Culture of Morocco


In the Kingdom of Morocco, traditions and customs play an important role in the life of the population. And where to find a better opportunity to revive them, if not on holidays. Lush folklore ceremonies, processions, national clothes are an integral part of the religious festival. Tourists can also see private ceremonies, such as circumcision or a wedding.

According to, Mussem is a religious holiday, but of local significance. It takes place on a certain day in a sanctuary. The reason for the holiday can be the harvest, a happy event in the village and many other events. In Marrakesh, every year, in June or autumn, the Folk Arts Festival is held on the ruins of the el Badii Palace. Marrakeshians will never miss this holiday, and there is enough space for tourists. On both sides of the stage in huge tents crowded artists who came from all over Morocco. Here riders in beautiful outfits on horses decorated with magnificent teams jumped onto the stage. They prance to the voices of singing women. This action is called dzhigitovka. The performance continues with the artists, who for the time being hide in tents.

The festival lasts for two weeks and gives a visual representation of the Moroccan folk art and folklore. You can check the time of the festival at the National Tourist Office of Morocco; you can also buy tickets there. If you get behind the wheel in the city, then know that city drivers often fully recognize the rules of the road. In theory, traffic rules in Morocco are the same as everywhere else. True, car drivers rarely run red lights, but motorcyclists do not at all look at some lights flashing at intersections. It’s good if you have a loud horn – it will come in handy at a mass concert that drivers open, welcoming the green light. By the way, do not snuggle close to carts drawn by horses or donkeys – they like to back up without warning. HOLIDAYS January 1 – European New Year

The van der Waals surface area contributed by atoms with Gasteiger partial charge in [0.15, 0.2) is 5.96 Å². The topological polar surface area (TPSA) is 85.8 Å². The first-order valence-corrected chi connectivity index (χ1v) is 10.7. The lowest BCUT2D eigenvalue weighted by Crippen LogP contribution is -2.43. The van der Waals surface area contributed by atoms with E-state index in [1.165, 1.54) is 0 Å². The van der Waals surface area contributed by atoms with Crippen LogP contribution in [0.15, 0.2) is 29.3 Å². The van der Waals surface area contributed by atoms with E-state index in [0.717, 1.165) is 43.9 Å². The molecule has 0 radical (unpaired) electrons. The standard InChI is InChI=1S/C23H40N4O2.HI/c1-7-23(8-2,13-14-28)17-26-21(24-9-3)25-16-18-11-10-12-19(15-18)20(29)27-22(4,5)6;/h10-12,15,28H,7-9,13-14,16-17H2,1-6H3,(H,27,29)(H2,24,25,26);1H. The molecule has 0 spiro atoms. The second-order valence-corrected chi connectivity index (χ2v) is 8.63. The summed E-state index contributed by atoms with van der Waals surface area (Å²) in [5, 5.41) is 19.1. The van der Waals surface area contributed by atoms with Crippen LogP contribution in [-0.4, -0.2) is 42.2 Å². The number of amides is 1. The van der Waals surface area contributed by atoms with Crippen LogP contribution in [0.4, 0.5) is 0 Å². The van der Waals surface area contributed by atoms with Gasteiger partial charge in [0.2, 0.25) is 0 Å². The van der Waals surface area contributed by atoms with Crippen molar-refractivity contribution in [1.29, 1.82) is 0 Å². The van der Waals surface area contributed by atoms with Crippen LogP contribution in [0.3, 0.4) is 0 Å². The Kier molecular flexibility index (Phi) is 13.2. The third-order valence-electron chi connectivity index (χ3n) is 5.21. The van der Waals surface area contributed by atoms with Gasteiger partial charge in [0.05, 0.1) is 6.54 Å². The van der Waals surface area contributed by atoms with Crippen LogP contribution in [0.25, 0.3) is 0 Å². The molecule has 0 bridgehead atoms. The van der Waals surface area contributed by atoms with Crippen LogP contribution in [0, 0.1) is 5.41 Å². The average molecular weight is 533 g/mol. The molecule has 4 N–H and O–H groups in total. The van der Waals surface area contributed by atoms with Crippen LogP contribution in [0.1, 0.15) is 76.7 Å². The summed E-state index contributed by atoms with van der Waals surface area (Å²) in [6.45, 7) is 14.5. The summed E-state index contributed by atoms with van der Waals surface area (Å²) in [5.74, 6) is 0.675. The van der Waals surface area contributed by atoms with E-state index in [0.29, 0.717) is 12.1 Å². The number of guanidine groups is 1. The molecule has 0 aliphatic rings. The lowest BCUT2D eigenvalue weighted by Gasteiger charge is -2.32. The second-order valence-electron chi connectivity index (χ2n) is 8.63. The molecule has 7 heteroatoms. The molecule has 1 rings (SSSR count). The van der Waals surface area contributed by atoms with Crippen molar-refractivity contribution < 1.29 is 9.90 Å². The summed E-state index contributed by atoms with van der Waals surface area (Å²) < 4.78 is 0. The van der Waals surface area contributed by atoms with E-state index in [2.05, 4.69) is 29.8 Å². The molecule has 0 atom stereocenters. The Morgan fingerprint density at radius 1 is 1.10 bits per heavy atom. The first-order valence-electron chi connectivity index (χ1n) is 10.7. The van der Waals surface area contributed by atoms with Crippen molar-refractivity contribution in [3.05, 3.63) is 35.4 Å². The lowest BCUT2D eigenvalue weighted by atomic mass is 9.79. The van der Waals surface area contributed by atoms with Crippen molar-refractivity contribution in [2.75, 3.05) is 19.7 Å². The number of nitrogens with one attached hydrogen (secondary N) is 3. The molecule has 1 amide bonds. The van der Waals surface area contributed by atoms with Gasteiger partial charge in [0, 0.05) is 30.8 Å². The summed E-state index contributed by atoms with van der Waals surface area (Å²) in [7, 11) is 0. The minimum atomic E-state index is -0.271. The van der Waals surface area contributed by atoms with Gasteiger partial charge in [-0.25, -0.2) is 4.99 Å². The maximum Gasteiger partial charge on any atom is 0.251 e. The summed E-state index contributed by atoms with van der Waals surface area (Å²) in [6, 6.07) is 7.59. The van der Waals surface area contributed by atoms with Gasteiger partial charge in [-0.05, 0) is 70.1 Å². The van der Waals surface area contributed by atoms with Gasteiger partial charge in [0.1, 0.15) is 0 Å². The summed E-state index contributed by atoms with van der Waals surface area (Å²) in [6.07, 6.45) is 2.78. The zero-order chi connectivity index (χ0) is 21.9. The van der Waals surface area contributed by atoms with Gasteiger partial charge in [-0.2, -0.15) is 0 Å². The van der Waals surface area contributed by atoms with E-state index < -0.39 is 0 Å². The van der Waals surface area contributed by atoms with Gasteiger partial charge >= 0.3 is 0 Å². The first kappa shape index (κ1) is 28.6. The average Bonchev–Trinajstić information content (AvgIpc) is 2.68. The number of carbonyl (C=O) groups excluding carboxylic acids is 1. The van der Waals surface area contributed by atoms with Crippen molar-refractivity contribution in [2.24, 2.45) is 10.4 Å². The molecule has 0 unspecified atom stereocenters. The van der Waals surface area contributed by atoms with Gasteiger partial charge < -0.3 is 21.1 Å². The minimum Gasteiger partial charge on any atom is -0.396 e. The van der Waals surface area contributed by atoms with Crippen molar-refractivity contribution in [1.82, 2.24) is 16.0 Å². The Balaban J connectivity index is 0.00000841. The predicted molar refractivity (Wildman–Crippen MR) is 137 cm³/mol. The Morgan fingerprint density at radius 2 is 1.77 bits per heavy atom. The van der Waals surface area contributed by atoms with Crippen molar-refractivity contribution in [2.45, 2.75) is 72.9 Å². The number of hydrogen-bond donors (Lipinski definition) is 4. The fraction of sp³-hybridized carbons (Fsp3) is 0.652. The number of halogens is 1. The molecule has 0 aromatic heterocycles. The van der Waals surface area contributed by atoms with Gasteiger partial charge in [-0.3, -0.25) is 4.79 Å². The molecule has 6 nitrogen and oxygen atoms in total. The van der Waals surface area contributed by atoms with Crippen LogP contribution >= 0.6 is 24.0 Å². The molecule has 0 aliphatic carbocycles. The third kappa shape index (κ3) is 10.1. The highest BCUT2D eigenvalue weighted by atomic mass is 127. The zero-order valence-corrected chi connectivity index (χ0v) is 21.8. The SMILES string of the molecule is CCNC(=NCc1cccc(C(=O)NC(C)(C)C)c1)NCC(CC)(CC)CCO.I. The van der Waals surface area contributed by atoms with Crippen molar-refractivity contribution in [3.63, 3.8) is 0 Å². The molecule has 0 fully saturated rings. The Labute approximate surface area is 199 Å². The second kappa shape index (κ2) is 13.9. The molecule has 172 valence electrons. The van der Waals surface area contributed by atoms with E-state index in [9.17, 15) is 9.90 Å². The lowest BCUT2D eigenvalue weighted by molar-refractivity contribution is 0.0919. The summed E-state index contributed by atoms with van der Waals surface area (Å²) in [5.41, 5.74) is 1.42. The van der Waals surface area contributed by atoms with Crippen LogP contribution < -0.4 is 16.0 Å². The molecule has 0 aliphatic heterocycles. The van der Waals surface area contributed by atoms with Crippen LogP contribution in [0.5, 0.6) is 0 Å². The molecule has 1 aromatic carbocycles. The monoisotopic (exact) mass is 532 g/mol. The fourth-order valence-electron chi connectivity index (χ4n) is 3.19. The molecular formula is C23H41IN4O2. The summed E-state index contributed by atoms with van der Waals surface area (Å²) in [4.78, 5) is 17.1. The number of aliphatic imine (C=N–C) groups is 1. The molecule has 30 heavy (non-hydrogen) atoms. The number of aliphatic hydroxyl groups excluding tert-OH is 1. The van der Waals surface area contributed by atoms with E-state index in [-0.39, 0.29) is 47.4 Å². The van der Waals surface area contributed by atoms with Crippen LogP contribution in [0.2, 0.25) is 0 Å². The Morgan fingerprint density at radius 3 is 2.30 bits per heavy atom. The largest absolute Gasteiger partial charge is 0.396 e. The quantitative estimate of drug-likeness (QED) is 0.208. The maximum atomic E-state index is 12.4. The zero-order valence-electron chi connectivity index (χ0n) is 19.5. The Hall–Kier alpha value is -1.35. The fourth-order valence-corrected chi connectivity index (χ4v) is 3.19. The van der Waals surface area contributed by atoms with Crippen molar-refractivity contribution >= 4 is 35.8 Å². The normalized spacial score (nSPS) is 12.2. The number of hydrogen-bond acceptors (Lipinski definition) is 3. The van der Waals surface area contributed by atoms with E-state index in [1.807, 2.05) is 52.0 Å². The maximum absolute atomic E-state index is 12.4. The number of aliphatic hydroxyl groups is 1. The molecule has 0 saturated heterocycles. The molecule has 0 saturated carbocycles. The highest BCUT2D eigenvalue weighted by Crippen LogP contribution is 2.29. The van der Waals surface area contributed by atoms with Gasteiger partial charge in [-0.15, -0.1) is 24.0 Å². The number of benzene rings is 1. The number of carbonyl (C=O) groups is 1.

January 11 – Independence Day
March 3 – Anniversary of the accession to the throne of King Hassan II
April 30 (date changes annually) – Eid al-Kabir, sacrifice of Ibrahim
May 1 – Labor Day
May 16 (date changes annually) – first day of Muharram (Muslim New Year)
May 23 – national holiday
June 1 (date changes annually) – Ashura, holiday of the poor and children
July 9 – youth holiday
July 29 (date changes annually) – Mawlid, birthday of the Prophet Muhammad
August 20 – Day revolution
November 6 – a memorable day of the Green March
November 18 – the anniversary of the return from exile of King Mohammed V

Morocco: Cuisine of Morocco

KITCHEN Moroccan cuisine is one of the most famous in the world. It mainly uses fruits and vegetables grown on land generously flooded with sun, many rare aromatic spices, fish delicacies and juicy meat. It’s all the best of Oriental cuisine, famous all over the world – a real delight for your delicate taste. You can also try delicious kebabs cooked in front of you at the entrance to the oriental bazaars, and along the roads. Delicious and cheap treat. Couscous-couscous is the most popular Moroccan dish, which is very common in the Maghreb countries. You will be able to taste many different types of couscous throughout your trip as the preparation of couscous varies greatly depending on the region and the imagination of the chef. Try not to use cutlery try eating with three fingers of your right hand, it’s Moroccan style. Mechoui is oven-roasted or fried lamb meat. The meat is so tender that it melts in your mouth. Pastilla is a wonderfully airy oriental dessert with almonds that has the famous Moroccan sweet and savory taste. There are also options with fish, chicken and even milk for dessert. Dishes for Ramadan (Ramadan) – after sunset, the ban on food ends and rich and savory harira, a soup of lentils and oriental peas (chickpeas), with beghrir, small pancakes, with ghee and honey and with shebbakia, pies, fried in oil and doused with honey. The national dish – Tajine (tagine) – is a traditional dish of the inhabitants of Marrakesh, the oldest city in Morocco. The tagine got its name from an earthenware jug, in which spicy marinated beef with spices and lemon juice simmers for a long time. Try this and you will understand why Tajine is the Moroccan national dish. The national drink is sweet tea made from fresh mint. Refreshing, hot and stimulating, drunk in the morning, after breakfast or anytime. A pleasure you will never miss. Salads, couscous, fish and seafood, sweets and an incredible amount of own delicacies in different areas.

Culture of Morocco